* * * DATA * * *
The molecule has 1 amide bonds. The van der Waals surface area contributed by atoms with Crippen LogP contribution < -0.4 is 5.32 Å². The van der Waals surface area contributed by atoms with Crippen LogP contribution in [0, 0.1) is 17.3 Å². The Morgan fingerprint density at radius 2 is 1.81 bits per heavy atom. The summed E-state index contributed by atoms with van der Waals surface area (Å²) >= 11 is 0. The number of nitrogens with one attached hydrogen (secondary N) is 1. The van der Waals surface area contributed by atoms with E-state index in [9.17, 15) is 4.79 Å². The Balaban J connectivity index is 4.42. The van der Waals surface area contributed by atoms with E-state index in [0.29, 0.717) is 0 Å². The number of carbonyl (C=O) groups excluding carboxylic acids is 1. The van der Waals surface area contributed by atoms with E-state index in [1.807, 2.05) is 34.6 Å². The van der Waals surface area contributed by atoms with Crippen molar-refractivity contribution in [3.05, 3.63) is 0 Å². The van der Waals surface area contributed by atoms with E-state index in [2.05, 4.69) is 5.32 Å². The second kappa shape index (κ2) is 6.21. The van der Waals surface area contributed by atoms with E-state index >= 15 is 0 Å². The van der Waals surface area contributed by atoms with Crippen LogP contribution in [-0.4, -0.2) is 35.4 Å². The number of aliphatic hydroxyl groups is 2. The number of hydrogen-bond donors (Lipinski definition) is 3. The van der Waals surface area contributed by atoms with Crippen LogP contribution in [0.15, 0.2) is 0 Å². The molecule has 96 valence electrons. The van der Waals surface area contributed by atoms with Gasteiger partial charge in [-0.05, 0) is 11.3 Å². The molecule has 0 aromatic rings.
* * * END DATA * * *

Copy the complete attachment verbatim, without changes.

The molecule has 1 amide bonds. The van der Waals surface area contributed by atoms with Crippen LogP contribution < -0.4 is 5.32 Å². The van der Waals surface area contributed by atoms with Crippen LogP contribution in [0, 0.1) is 17.3 Å². The Morgan fingerprint density at radius 2 is 1.81 bits per heavy atom. The summed E-state index contributed by atoms with van der Waals surface area (Å²) >= 11 is 0. The number of nitrogens with one attached hydrogen (secondary N) is 1. The van der Waals surface area contributed by atoms with E-state index in [9.17, 15) is 4.79 Å². The Balaban J connectivity index is 4.42. The van der Waals surface area contributed by atoms with E-state index in [0.29, 0.717) is 0 Å². The number of carbonyl (C=O) groups excluding carboxylic acids is 1. The van der Waals surface area contributed by atoms with E-state index in [1.807, 2.05) is 34.6 Å². The van der Waals surface area contributed by atoms with Crippen molar-refractivity contribution in [3.05, 3.63) is 0 Å². The van der Waals surface area contributed by atoms with E-state index in [2.05, 4.69) is 5.32 Å². The second kappa shape index (κ2) is 6.21. The van der Waals surface area contributed by atoms with E-state index >= 15 is 0 Å². The van der Waals surface area contributed by atoms with Crippen LogP contribution in [-0.4, -0.2) is 35.4 Å². The number of aliphatic hydroxyl groups is 2. The number of hydrogen-bond donors (Lipinski definition) is 3. The van der Waals surface area contributed by atoms with Crippen LogP contribution in [0.15, 0.2) is 0 Å². The molecule has 96 valence electrons. The van der Waals surface area contributed by atoms with Gasteiger partial charge in [-0.05, 0) is 11.3 Å². The molecule has 0 aromatic rings.